Our target audience consisted of people who had only heard their own stories, never talked with the other, therefore never experienced the humanity of the other and the potential of working together for solutions that respected everyone. Thus, our objective was not to discuss specifics, except as they were presented as background of issues that must be resolved in the process: water rights, specific boundaries, the various possible detailed political terms of the peace, Jerusalem, settlements, etc. Our only objective was educational: hopefully to open minds.

From reports that you already have received, obviously it worked. Of the 300 people who attended, more than 60, from all sectors of the community, indicated that they definitely wanted to continue the dialog process. Both groups, the Arab-Jewish Dialogue and the Arab Jewish Planning Coalition, are now holding meetings to consider "what next?".

To me this is a classic story of what can be accomplished when an idea's time has come, despite the fact that most people are stuck in fixed positions that may have a lot of justification, and just a few people stick together and persist, even if it takes years of work. Like the others upon whom you report, we too, when we started, thought we were alone. During the process, through the Traubmans and the network that opened up to us, we discovered all of the rest of you that were working the vineyards, learned much, gained much hope to continue.

We are going to go on, (how could we not?), and you will be hearing more from us, as we want to hear from, and learn from, you.

A Dialog Program

Dialog experts helped the Albuquerque group prepare the meeting. Each person got a form like the one below:

AN INVITATION TO DIALOGUE

An important part of today's program will be discussion groups, in which you will be invited to explore Roads to Peace in a new way. These facilitated groups will emphasize dialogue rather than debate.

What Is Dialogue?

Dialogue is a form of communication in which understanding and respect are goals. It is different from other forms of communication in several ways. In dialogue we . . .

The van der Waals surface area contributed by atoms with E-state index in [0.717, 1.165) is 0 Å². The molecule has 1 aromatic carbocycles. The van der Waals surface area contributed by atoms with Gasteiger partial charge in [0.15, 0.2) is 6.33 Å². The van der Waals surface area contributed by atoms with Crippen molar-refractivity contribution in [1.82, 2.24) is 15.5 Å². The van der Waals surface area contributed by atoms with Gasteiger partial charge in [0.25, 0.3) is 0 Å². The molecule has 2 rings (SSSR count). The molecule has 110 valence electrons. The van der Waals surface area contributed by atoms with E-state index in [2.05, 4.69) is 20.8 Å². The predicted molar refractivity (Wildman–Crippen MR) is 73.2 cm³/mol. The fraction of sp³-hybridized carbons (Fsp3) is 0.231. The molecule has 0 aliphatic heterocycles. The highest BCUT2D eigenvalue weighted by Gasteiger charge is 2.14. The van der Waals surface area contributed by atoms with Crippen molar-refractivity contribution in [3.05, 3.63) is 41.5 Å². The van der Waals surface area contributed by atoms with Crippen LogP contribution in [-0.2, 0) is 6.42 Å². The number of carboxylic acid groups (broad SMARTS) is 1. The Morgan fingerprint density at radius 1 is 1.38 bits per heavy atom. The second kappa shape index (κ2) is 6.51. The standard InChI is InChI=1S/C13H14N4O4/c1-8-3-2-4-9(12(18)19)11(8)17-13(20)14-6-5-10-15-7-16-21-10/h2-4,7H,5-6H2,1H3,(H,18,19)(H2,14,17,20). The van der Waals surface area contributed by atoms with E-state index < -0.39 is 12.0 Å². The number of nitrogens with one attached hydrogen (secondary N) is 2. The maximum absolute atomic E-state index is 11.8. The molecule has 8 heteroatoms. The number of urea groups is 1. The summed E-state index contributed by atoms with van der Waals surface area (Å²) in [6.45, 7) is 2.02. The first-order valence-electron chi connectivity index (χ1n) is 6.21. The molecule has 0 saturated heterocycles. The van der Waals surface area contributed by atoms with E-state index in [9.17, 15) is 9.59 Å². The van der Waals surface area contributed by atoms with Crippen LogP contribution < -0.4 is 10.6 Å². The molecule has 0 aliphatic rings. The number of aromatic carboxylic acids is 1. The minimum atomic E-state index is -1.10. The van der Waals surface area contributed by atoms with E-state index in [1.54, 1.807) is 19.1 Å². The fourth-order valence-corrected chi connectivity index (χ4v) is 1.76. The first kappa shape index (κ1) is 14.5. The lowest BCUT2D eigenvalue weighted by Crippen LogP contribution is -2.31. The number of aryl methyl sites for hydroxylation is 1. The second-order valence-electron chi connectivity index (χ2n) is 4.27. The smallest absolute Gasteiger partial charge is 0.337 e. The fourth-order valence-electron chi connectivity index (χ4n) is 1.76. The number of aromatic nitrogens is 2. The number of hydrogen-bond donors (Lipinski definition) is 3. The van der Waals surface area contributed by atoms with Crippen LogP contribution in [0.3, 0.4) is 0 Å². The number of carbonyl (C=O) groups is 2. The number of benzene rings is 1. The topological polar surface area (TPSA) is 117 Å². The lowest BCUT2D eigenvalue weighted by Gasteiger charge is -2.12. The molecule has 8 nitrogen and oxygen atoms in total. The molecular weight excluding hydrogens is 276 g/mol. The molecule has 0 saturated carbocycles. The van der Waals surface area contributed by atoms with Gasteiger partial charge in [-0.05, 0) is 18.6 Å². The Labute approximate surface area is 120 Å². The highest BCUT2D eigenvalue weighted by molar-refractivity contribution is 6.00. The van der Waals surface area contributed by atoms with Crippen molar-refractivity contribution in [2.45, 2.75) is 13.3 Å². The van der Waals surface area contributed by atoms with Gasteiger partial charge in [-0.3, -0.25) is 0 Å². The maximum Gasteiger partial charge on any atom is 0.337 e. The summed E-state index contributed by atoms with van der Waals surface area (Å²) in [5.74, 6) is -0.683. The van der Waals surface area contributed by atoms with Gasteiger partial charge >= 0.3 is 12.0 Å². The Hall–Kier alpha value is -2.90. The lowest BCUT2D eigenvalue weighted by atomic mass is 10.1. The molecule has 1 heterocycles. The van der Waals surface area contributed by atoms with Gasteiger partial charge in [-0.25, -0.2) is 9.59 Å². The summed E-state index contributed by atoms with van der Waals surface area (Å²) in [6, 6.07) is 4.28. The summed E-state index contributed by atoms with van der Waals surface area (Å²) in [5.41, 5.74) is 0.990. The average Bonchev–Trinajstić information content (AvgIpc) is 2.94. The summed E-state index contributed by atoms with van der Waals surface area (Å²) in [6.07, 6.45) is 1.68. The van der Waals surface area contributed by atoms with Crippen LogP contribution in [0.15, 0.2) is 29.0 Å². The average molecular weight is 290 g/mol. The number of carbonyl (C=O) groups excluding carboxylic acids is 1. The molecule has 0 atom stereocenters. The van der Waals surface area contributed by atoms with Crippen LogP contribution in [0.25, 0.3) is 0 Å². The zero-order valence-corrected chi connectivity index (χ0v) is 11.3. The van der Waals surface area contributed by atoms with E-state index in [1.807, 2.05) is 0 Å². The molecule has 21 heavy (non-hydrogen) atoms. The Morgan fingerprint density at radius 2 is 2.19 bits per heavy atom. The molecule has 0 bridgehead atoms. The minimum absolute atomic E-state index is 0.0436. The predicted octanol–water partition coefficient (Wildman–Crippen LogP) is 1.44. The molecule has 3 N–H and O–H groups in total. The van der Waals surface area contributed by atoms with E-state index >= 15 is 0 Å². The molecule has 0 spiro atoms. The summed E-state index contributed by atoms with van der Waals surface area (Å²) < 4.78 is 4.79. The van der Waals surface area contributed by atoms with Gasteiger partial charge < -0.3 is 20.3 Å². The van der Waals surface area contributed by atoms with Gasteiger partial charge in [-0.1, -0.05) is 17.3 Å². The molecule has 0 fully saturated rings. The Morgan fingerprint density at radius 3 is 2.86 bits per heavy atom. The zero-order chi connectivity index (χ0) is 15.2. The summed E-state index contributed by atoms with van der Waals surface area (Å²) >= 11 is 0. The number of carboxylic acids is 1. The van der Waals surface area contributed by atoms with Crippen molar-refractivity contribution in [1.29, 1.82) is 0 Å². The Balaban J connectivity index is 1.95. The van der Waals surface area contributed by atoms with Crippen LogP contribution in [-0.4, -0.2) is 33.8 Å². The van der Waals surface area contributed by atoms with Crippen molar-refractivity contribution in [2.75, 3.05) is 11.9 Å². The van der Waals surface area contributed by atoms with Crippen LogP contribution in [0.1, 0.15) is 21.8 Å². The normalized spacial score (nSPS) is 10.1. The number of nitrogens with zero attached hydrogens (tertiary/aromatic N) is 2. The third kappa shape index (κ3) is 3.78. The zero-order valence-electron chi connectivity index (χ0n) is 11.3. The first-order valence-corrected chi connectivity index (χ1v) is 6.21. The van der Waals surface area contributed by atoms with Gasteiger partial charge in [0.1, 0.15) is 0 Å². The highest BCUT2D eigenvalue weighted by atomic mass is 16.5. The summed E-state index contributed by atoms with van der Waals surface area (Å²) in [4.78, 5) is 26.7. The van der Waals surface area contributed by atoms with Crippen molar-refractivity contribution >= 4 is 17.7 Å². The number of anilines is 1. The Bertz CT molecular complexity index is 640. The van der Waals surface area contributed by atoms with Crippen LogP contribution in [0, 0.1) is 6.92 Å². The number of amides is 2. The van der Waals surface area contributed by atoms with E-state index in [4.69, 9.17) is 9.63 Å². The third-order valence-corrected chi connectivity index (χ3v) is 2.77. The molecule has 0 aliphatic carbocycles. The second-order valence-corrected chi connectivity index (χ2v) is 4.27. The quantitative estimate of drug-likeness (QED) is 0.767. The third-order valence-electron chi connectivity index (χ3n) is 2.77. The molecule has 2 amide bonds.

Hold our own position while listening carefully to the perspectives of others.

Remain open to change.

Speak for ourselves and from personal experience.

Allow others to express their perspectives safely.

Learn significant new things about ourselves and others.

Find shared concerns with people who hold different perspectives.

Explore doubts and uncertainties.

Ask questions out of true curiosity.

Explore the complexity of issues without polarization.

Collaborate to create better futures.

Good dialogue requires a diversity of perspectives, and we are planning groups that include a mixture of various points of view and different kinds of personal experience. At the top of this sheet is a table number, and to achieve diversity we are requesting that you sit at your assigned table.

What Will Be Discussed in Dialogue Groups Today?

During the dialogues, you will be asked to discuss three questions:

Please take just three minutes to tell us about a personal experience that makes this an important topic for you?

What did you hear today that was new for you?

What would you like to learn more about as a result of the program today?

If there is time, groups will be encouraged to explore other issues related to the Road to Peace.

The Pass Rule: You are not required to address any question and may pass without explanation. Please allow others to remain in a listening role without pressuring them to speak.

We hope you find this dialogue experience a constructive way to explore diversity and common ground. If you would like to participate in ongoing dialogues on this topic, you will be able to sign up at your table.

Thanks for coming and participating today.